Current housing needs and supply
Social housing register backlog
One of the first sources to use when looking at the backlog of housing need is the housing register. It is helpful if a common housing register is in place, although it is still possible to assess multiple housing registers. Housing registers contain useful information on applicant preferences, property types and sizes required which can be used to inform the backlog of housing need.
There are some caveats when looking at housing register data.
Firstly if your housing register contains transfer applications, ensure that your lettings data also contains transfer lets (and vice versa). Your backlog will be heavily skewed if one data source contains transfers and the other doesn’t.
Secondly if you do not have a common housing register, you will need to obtain the waiting list for each Registered Social Landlord. If you are unable to remove double counting between registers, you will need to carry out two assessments; one based on the largest register and one based on the total combined registers. The actual backlog will be somewhere between these two figures.
Thirdly, if possible, split the adapted or accessible housing need into two categories; those requiring minor retrofit applications and those requiring a purpose built adapted property. Incorporate the former into the general needs figures and keep the latter separate.
Finally, although housing registers are a useful source of data, they can include a number of households who are not in housing need. For example, the lowest band or those that have only accumulated waiting time points. It is important that these are removed prior to conducting the calculations.
Depending on your housing register IT system, you may need to remove duplicate entries from your waiting list output. In such cases, there should be a unique reference such as an application number to help you do this. The following tutorials will go through this process. Please note, if your output does not include duplicates or uses first choice area, for example, you will not need to carry out this step.
Step 1 – Removing duplicates
Step 2 – Calculating proportionate demand
Social housing register supply
To offset the existing backlog it is important to consider the number of lets that will come forward from existing housing stock together with newly committed housing supply. This involves two stages, firstly taking an average of the three last years of lets made. It is important to look back over three years to remove any abnormalities such as newly built development or temporary local lettings policies. Secondly, it is important to forecast new developments or other schemes that are due to come forward in the next five years. Both of these sources will need to be broken down by area, tenure and type of property. The next two tutorials show you how to take an average of three years worth of lets and to add in the committed supply.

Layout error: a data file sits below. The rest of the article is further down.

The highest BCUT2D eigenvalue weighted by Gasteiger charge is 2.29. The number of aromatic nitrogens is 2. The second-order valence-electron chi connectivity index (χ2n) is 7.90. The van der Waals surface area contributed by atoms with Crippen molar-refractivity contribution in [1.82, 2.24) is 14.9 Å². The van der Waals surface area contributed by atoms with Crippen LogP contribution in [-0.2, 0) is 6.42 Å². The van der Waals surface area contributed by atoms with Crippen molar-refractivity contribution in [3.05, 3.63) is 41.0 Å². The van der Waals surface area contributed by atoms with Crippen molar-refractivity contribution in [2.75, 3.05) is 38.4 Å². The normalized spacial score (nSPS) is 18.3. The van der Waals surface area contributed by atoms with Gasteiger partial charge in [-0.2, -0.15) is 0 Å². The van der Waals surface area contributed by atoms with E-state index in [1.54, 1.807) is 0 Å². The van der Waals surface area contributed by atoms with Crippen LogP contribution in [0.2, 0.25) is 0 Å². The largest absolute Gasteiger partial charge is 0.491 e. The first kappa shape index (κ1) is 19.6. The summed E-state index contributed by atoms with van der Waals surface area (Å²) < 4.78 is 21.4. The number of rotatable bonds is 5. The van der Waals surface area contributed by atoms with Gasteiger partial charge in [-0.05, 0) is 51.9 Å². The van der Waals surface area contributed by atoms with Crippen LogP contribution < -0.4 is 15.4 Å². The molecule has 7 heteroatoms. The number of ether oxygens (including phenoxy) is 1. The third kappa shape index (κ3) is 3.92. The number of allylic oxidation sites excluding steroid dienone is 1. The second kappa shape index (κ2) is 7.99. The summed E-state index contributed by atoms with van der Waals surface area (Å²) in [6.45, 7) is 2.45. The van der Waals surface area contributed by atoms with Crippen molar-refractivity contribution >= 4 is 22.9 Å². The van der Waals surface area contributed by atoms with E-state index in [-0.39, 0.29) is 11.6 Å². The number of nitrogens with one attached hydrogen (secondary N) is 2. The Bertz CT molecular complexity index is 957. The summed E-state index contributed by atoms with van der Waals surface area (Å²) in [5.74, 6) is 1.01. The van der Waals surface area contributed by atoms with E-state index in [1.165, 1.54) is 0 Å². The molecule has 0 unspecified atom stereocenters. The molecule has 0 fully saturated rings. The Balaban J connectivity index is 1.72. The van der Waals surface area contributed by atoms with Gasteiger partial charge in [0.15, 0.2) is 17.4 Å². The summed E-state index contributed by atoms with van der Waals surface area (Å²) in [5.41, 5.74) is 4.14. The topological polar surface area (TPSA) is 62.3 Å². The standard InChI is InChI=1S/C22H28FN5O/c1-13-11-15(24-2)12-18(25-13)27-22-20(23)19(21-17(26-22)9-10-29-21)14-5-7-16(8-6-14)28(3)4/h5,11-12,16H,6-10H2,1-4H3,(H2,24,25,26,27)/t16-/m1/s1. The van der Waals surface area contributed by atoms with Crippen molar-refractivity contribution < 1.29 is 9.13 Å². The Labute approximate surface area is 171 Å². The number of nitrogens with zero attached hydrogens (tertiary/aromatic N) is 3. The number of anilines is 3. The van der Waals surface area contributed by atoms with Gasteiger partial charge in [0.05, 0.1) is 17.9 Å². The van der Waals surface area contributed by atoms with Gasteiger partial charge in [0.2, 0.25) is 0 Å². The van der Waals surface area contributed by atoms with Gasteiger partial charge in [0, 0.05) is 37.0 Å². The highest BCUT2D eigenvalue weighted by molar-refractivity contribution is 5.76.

Step 1 – Averaging lets and adding committed supply
Step 2 – Adding in committed supply
Low cost home ownership/Intermediate housing register data – backlog
As well as the social housing register, you may also record a register of intermediate housing need i.e. Low Cost Home Ownership or intermediate rent. This should include fields such as areas of preference, household income, household size and savings. This is another important source to consider when assessing the backlog of housing need, subject to the caveats below. However, you may skip this step if you do not keep a register of these households.
It is useful to have a first choice area, because this stage requires a more detailed analysis of household affordability in different areas.
Similarly, you need indicative household income and savings data; a re-registration would be necessary if this isn’t held.
It is advisable to ask whether households are also registered on any social housing registers to ensure they aren’t double counted.
It is advisable to ask whether households would be willing to accept intermediate rent in the event that an initial analysis shows they may not be able to afford LCHO at present.
If you do not have a separate allocations policy for LCHO, make a policy decision on the unit type you would class as ‘entry level’ for first time buyers in your authority. i.e. two bedroom terraced house or flat etc.
The next tutorials show how to assess affordability considerations amongst those households in intermediate housing need.
Step 1 – LCHO backlog
Step 2 – Intermediate rent backlog
Low cost home ownership/Intermediate housing register data – supply
As well as assessing the supply of socially rented units, it is also important to consider any LCHO or intermediate rented units due to come forward over the LHMA period. If your authority uses a tenure neutral model, it will be necessary to estimate the ultimate tenure of those units for the purposes of this exercise. Some of the main sources of data to use are the social housing grant programme, section 106 contributions due to come forward, housing association self build programmes and private sector leasing schemes.
As turnover is much lower amongst these unit types it is not necessary to take an average over past years. The following tutorial shows you how to complete this step.
Step 1 – Calculating supply